Land-Based Ballistic Missiles: The report describes the long and gradual upgrade of the Chinese ballistic missile force. The most significant new development is the fielding of the DF-26 intermediate-range ballistic missile (IRBM) with 16+ launchers. The missile was first displayed at the 2015 military parade, which showed 16 launchers – potentially the same 16 listed in the report. NASIC sets the DF-26 range at 3,000+ km (1,864 miles), 1,000 km less than the 2017 DOD report.
China does not appear to have converted all of its DF-5 ICBMs to MIRV. The report lists both the single-warhead DF-5A and the multiple-warhead DF-5B (CSS-4 Mod 3) in “about 20” silos. Unlike the A-version, the B-version has a Post-Boost Vehicle, a technical detail not disclosed in the 2013 report. A rumor about a DF-5C version with 10 MIRVs is not confirmed by the report.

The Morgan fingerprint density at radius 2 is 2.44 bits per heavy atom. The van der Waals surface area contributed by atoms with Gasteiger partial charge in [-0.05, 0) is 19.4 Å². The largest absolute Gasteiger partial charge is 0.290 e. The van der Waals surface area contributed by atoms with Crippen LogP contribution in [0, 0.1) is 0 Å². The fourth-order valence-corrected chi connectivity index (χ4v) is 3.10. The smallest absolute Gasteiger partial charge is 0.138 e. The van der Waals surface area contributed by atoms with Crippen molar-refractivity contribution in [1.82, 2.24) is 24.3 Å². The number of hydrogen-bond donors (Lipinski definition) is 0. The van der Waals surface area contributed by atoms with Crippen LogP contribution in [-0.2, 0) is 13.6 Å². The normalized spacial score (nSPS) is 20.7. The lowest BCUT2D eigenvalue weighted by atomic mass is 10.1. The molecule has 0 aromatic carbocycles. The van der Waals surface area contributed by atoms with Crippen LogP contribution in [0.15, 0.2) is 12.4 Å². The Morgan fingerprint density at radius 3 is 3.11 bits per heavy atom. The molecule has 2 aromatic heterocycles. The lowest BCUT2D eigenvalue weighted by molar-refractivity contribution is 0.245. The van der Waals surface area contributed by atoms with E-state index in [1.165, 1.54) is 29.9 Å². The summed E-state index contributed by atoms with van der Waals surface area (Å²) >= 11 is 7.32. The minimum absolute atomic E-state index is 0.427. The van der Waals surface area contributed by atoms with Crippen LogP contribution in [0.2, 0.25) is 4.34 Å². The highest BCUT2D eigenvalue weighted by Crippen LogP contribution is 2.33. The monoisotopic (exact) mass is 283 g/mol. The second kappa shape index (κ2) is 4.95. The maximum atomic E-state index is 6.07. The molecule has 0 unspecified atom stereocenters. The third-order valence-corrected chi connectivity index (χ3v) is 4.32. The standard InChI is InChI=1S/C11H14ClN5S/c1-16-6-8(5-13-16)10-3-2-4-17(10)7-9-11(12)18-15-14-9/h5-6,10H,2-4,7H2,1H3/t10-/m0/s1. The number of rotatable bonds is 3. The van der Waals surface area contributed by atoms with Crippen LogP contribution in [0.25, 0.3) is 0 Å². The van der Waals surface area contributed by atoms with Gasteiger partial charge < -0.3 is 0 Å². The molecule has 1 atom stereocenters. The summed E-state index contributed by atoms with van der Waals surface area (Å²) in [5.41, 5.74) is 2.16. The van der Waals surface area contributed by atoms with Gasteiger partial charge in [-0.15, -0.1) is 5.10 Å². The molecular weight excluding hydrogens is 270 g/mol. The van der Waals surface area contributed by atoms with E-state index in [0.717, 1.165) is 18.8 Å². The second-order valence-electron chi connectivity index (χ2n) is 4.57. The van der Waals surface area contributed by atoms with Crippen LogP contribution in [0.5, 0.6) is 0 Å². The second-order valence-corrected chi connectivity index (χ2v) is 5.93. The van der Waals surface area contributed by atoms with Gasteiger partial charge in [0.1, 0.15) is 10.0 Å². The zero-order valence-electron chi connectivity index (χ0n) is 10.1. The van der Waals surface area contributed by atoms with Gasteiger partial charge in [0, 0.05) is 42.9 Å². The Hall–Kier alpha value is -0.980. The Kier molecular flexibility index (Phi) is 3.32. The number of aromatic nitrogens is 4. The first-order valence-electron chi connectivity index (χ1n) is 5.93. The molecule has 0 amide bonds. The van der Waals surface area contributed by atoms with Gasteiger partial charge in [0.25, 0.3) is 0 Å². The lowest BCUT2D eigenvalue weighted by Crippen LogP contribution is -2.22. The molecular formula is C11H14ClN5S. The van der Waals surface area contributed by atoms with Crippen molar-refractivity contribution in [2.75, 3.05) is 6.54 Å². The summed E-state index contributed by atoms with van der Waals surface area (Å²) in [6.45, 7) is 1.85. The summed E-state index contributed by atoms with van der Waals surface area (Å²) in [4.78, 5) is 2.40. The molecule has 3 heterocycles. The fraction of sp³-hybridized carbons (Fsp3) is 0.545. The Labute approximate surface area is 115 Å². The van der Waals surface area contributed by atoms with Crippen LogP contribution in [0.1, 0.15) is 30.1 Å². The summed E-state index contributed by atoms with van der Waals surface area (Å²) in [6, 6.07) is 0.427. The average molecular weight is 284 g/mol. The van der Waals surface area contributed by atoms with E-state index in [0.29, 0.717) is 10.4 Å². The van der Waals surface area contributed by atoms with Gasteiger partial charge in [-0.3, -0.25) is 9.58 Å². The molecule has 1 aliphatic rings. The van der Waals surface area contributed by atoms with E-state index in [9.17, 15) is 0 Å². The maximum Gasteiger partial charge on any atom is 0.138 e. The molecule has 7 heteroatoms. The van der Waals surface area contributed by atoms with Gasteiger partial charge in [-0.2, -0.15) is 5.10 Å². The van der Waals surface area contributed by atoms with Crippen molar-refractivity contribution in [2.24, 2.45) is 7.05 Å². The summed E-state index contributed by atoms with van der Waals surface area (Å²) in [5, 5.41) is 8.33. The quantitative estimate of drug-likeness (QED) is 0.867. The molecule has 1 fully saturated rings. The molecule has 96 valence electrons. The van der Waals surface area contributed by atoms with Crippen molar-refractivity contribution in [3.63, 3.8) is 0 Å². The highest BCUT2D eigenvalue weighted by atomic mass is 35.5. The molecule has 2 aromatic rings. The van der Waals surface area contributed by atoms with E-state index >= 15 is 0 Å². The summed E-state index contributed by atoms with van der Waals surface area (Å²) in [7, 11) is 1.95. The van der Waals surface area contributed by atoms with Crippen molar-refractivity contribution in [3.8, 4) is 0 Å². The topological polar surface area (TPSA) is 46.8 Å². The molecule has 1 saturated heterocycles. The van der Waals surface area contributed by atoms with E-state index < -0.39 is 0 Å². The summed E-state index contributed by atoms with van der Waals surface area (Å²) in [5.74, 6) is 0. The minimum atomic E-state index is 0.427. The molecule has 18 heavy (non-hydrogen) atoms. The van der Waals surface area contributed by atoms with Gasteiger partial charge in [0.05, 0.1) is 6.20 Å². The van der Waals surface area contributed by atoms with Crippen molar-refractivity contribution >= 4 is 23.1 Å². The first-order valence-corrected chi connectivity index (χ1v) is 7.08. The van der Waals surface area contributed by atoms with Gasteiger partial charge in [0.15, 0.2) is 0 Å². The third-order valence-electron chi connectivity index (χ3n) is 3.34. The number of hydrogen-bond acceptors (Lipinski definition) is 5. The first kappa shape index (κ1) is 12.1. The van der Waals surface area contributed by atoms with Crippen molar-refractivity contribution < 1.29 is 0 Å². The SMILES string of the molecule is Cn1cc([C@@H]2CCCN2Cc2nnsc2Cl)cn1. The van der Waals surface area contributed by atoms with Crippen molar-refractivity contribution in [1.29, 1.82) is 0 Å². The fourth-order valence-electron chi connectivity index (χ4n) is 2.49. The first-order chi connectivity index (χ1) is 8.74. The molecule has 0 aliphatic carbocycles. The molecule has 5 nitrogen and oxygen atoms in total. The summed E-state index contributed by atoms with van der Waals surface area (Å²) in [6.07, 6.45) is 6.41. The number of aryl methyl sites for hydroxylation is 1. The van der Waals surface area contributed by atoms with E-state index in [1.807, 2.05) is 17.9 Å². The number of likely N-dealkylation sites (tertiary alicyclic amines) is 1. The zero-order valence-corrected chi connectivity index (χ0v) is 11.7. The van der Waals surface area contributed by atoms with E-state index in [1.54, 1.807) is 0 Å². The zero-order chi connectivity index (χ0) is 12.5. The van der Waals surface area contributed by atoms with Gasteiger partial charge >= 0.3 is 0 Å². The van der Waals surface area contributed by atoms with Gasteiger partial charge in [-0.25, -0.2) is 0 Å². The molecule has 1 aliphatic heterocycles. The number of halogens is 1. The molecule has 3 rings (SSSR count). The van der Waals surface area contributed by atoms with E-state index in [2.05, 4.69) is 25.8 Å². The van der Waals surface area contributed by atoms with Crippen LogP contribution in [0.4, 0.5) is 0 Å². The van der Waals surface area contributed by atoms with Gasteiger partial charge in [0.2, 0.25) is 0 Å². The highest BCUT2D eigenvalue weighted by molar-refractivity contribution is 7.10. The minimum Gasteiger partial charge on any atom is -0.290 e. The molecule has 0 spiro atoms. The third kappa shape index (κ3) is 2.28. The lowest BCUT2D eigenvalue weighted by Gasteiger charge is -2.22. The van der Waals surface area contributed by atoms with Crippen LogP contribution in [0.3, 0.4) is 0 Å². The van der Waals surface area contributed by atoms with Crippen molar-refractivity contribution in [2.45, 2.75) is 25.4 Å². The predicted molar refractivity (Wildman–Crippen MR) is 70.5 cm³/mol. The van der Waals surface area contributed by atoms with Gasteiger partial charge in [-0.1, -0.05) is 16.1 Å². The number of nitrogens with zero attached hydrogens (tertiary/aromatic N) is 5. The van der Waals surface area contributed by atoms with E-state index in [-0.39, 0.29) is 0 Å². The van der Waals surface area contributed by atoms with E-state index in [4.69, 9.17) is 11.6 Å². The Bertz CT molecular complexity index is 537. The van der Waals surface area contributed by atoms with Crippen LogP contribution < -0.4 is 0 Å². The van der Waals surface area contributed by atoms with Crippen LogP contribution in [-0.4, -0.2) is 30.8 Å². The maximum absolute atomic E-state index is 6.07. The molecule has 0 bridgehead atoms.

Deployment of the new generation of road-mobile ICBMs known as DF-31 and DF-31A ICBMs appears to have stalled; the number of launchers listed in the new report is the same as in the 2013 report: 5-10 DF-31s and “more than 15” DF-31As.
Yet the description of the DF-31A program sounds like deployment is still in progress: “The longer range CSS-10 Mod 2 will allow targeting of most of the continental United States” (emphasis added).
For the first time, the report includes a graphic illustration of the DF-31 and DF-31A side by side, which shows the longer-range DF-31A to be little shorter but with a less pointy nosecone and a wider third stage (see image).
The long-awaited (and somewhat mysterious) DF-41 ICBM is still not deployed. NASIC says the DF-41 is “possibly capable of carrying MIRV,” a less certain determination than the 2017 DOD report, which called the missile “MIRV capable.” The report lists the DF-41 with three stages and a Post-Boost Vehicle, details not provided in the previous report.